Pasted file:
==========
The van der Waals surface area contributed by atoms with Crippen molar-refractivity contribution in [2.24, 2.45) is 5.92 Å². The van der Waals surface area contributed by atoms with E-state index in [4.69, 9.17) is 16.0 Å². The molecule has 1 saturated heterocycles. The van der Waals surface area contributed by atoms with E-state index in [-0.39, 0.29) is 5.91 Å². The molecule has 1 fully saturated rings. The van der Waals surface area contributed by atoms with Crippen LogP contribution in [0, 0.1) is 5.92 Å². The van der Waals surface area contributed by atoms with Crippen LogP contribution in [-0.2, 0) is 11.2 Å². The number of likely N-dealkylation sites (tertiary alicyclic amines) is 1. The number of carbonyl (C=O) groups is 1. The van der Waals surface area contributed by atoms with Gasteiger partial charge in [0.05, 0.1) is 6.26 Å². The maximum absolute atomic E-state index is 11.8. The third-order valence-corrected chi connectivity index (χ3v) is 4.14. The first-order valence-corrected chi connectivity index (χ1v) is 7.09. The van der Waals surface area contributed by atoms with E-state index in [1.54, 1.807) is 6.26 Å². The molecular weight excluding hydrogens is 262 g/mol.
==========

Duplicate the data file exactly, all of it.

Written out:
The van der Waals surface area contributed by atoms with Crippen molar-refractivity contribution in [2.24, 2.45) is 5.92 Å². The van der Waals surface area contributed by atoms with E-state index in [4.69, 9.17) is 16.0 Å². The molecule has 1 saturated heterocycles. The van der Waals surface area contributed by atoms with E-state index in [-0.39, 0.29) is 5.91 Å². The molecule has 1 fully saturated rings. The van der Waals surface area contributed by atoms with Crippen LogP contribution in [0, 0.1) is 5.92 Å². The van der Waals surface area contributed by atoms with Crippen LogP contribution in [-0.2, 0) is 11.2 Å². The number of likely N-dealkylation sites (tertiary alicyclic amines) is 1. The number of carbonyl (C=O) groups is 1. The van der Waals surface area contributed by atoms with Gasteiger partial charge in [0.05, 0.1) is 6.26 Å². The maximum absolute atomic E-state index is 11.8. The third-order valence-corrected chi connectivity index (χ3v) is 4.14. The first-order valence-corrected chi connectivity index (χ1v) is 7.09. The van der Waals surface area contributed by atoms with E-state index in [1.54, 1.807) is 6.26 Å². The molecular weight excluding hydrogens is 262 g/mol.